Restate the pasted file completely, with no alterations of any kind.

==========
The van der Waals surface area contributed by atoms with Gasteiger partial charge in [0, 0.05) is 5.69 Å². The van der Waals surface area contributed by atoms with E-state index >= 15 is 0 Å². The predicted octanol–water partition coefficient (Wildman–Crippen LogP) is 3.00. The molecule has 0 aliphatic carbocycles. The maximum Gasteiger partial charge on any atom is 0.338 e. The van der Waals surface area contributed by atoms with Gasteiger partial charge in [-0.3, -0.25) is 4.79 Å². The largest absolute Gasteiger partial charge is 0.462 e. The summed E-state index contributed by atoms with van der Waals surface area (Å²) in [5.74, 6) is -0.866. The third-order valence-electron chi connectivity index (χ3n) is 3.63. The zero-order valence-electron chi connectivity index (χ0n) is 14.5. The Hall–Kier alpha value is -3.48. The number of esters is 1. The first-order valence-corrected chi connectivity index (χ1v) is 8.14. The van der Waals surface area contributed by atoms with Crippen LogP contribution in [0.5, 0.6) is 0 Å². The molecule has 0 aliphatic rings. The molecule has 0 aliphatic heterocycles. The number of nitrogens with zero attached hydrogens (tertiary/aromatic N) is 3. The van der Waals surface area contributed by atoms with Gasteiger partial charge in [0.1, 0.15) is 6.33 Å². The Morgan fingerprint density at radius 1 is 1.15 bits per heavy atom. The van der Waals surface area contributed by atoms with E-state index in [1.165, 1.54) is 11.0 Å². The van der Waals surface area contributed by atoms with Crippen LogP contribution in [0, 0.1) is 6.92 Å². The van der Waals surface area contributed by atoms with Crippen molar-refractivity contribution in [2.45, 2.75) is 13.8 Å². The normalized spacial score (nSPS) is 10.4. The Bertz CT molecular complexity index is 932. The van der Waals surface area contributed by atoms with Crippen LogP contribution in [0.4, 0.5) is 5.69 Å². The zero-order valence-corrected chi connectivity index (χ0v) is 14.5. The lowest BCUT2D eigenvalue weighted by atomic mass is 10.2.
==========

The van der Waals surface area contributed by atoms with Gasteiger partial charge in [0, 0.05) is 5.69 Å². The van der Waals surface area contributed by atoms with E-state index >= 15 is 0 Å². The predicted octanol–water partition coefficient (Wildman–Crippen LogP) is 3.00. The molecule has 0 aliphatic carbocycles. The maximum Gasteiger partial charge on any atom is 0.338 e. The van der Waals surface area contributed by atoms with Gasteiger partial charge in [-0.3, -0.25) is 4.79 Å². The largest absolute Gasteiger partial charge is 0.462 e. The summed E-state index contributed by atoms with van der Waals surface area (Å²) in [5.74, 6) is -0.866. The third-order valence-electron chi connectivity index (χ3n) is 3.63. The zero-order valence-electron chi connectivity index (χ0n) is 14.5. The Hall–Kier alpha value is -3.48. The number of esters is 1. The first-order valence-corrected chi connectivity index (χ1v) is 8.14. The van der Waals surface area contributed by atoms with Crippen LogP contribution in [0.5, 0.6) is 0 Å². The molecule has 0 aliphatic rings. The molecule has 0 aliphatic heterocycles. The number of nitrogens with zero attached hydrogens (tertiary/aromatic N) is 3. The van der Waals surface area contributed by atoms with Gasteiger partial charge in [0.1, 0.15) is 6.33 Å². The Morgan fingerprint density at radius 1 is 1.15 bits per heavy atom. The van der Waals surface area contributed by atoms with E-state index in [1.165, 1.54) is 11.0 Å². The van der Waals surface area contributed by atoms with Crippen LogP contribution in [0, 0.1) is 6.92 Å². The van der Waals surface area contributed by atoms with Crippen molar-refractivity contribution in [2.45, 2.75) is 13.8 Å². The normalized spacial score (nSPS) is 10.4. The Bertz CT molecular complexity index is 932. The van der Waals surface area contributed by atoms with Crippen LogP contribution in [0.4, 0.5) is 5.69 Å². The zero-order valence-corrected chi connectivity index (χ0v) is 14.5. The lowest BCUT2D eigenvalue weighted by atomic mass is 10.2.